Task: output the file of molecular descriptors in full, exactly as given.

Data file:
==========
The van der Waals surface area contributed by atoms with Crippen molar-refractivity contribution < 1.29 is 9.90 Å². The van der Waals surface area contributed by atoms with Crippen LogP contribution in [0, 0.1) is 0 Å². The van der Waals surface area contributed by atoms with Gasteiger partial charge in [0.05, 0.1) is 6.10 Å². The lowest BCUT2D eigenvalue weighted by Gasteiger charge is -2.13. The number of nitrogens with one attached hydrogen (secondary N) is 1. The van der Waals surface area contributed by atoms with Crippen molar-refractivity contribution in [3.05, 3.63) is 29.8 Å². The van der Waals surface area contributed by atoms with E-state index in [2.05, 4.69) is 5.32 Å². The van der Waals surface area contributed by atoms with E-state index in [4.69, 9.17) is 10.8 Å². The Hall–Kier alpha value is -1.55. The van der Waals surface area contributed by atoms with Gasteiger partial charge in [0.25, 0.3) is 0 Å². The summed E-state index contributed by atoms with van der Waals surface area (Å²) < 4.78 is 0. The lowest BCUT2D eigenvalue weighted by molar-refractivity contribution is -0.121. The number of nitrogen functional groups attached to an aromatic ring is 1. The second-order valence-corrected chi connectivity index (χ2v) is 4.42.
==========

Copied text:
The van der Waals surface area contributed by atoms with Crippen molar-refractivity contribution < 1.29 is 9.90 Å². The van der Waals surface area contributed by atoms with Crippen LogP contribution in [0, 0.1) is 0 Å². The van der Waals surface area contributed by atoms with Gasteiger partial charge in [0.05, 0.1) is 6.10 Å². The lowest BCUT2D eigenvalue weighted by Gasteiger charge is -2.13. The number of nitrogens with one attached hydrogen (secondary N) is 1. The van der Waals surface area contributed by atoms with Crippen molar-refractivity contribution in [3.05, 3.63) is 29.8 Å². The van der Waals surface area contributed by atoms with E-state index in [2.05, 4.69) is 5.32 Å². The van der Waals surface area contributed by atoms with E-state index in [4.69, 9.17) is 10.8 Å². The Hall–Kier alpha value is -1.55. The van der Waals surface area contributed by atoms with Gasteiger partial charge in [0.25, 0.3) is 0 Å². The summed E-state index contributed by atoms with van der Waals surface area (Å²) < 4.78 is 0. The lowest BCUT2D eigenvalue weighted by molar-refractivity contribution is -0.121. The number of nitrogen functional groups attached to an aromatic ring is 1. The second-order valence-corrected chi connectivity index (χ2v) is 4.42.